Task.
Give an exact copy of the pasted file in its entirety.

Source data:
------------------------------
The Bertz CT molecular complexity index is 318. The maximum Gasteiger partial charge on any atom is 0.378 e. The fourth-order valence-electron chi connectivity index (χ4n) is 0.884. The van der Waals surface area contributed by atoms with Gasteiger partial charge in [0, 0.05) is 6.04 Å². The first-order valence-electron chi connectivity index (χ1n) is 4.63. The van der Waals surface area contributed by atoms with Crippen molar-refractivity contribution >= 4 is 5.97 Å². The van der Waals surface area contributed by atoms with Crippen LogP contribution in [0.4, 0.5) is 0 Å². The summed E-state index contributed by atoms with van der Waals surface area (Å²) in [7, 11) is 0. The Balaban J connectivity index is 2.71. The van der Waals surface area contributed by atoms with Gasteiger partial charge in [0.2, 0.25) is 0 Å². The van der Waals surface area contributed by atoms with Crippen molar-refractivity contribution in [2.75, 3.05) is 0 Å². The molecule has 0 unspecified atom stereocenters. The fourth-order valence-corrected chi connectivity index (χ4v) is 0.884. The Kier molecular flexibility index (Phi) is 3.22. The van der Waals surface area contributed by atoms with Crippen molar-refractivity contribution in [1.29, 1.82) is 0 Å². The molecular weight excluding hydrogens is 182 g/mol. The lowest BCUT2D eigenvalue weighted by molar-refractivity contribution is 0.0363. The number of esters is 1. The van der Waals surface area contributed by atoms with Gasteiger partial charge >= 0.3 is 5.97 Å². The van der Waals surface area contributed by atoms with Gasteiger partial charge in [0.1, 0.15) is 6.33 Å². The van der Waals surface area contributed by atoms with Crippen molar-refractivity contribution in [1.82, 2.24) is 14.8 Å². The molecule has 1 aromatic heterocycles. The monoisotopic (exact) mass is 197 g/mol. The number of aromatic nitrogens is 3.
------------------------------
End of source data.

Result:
The Bertz CT molecular complexity index is 318. The maximum Gasteiger partial charge on any atom is 0.378 e. The fourth-order valence-electron chi connectivity index (χ4n) is 0.884. The van der Waals surface area contributed by atoms with Gasteiger partial charge in [0, 0.05) is 6.04 Å². The first-order valence-electron chi connectivity index (χ1n) is 4.63. The van der Waals surface area contributed by atoms with Crippen molar-refractivity contribution >= 4 is 5.97 Å². The van der Waals surface area contributed by atoms with Crippen LogP contribution in [0.4, 0.5) is 0 Å². The summed E-state index contributed by atoms with van der Waals surface area (Å²) in [7, 11) is 0. The Balaban J connectivity index is 2.71. The van der Waals surface area contributed by atoms with Gasteiger partial charge in [0.2, 0.25) is 0 Å². The van der Waals surface area contributed by atoms with Crippen molar-refractivity contribution in [2.75, 3.05) is 0 Å². The molecule has 0 unspecified atom stereocenters. The fourth-order valence-corrected chi connectivity index (χ4v) is 0.884. The Kier molecular flexibility index (Phi) is 3.22. The van der Waals surface area contributed by atoms with Crippen molar-refractivity contribution in [1.29, 1.82) is 0 Å². The molecular weight excluding hydrogens is 182 g/mol. The lowest BCUT2D eigenvalue weighted by molar-refractivity contribution is 0.0363. The number of esters is 1. The van der Waals surface area contributed by atoms with Gasteiger partial charge >= 0.3 is 5.97 Å². The van der Waals surface area contributed by atoms with Gasteiger partial charge in [0.1, 0.15) is 6.33 Å². The van der Waals surface area contributed by atoms with Crippen molar-refractivity contribution in [1.82, 2.24) is 14.8 Å². The molecule has 1 aromatic heterocycles. The monoisotopic (exact) mass is 197 g/mol. The number of aromatic nitrogens is 3.